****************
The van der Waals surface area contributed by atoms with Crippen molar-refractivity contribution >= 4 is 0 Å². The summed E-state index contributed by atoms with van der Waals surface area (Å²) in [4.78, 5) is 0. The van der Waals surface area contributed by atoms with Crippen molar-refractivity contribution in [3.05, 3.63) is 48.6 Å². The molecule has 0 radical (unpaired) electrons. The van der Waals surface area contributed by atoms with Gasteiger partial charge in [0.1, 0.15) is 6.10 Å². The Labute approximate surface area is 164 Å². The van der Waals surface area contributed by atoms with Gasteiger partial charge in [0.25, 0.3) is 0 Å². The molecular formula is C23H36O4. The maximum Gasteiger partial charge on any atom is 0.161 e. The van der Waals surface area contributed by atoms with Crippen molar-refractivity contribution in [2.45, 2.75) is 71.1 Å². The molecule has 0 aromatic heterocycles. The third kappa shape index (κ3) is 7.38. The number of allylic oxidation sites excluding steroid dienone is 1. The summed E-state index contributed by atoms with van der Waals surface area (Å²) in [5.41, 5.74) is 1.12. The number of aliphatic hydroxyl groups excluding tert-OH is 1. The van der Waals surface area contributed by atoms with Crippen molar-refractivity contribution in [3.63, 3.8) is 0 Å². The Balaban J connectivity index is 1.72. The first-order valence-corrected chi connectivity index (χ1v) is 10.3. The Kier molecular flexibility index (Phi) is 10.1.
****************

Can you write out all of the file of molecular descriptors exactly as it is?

The van der Waals surface area contributed by atoms with Crippen molar-refractivity contribution >= 4 is 0 Å². The summed E-state index contributed by atoms with van der Waals surface area (Å²) in [4.78, 5) is 0. The van der Waals surface area contributed by atoms with Crippen molar-refractivity contribution in [3.05, 3.63) is 48.6 Å². The molecule has 0 radical (unpaired) electrons. The van der Waals surface area contributed by atoms with Gasteiger partial charge in [0.1, 0.15) is 6.10 Å². The Labute approximate surface area is 164 Å². The van der Waals surface area contributed by atoms with Gasteiger partial charge in [0.25, 0.3) is 0 Å². The molecular formula is C23H36O4. The maximum Gasteiger partial charge on any atom is 0.161 e. The van der Waals surface area contributed by atoms with Crippen molar-refractivity contribution in [2.45, 2.75) is 71.1 Å². The molecule has 0 aromatic heterocycles. The third kappa shape index (κ3) is 7.38. The number of allylic oxidation sites excluding steroid dienone is 1. The summed E-state index contributed by atoms with van der Waals surface area (Å²) in [5.41, 5.74) is 1.12. The number of aliphatic hydroxyl groups excluding tert-OH is 1. The van der Waals surface area contributed by atoms with Crippen molar-refractivity contribution in [3.63, 3.8) is 0 Å². The Balaban J connectivity index is 1.72. The first-order valence-corrected chi connectivity index (χ1v) is 10.3. The Kier molecular flexibility index (Phi) is 10.1.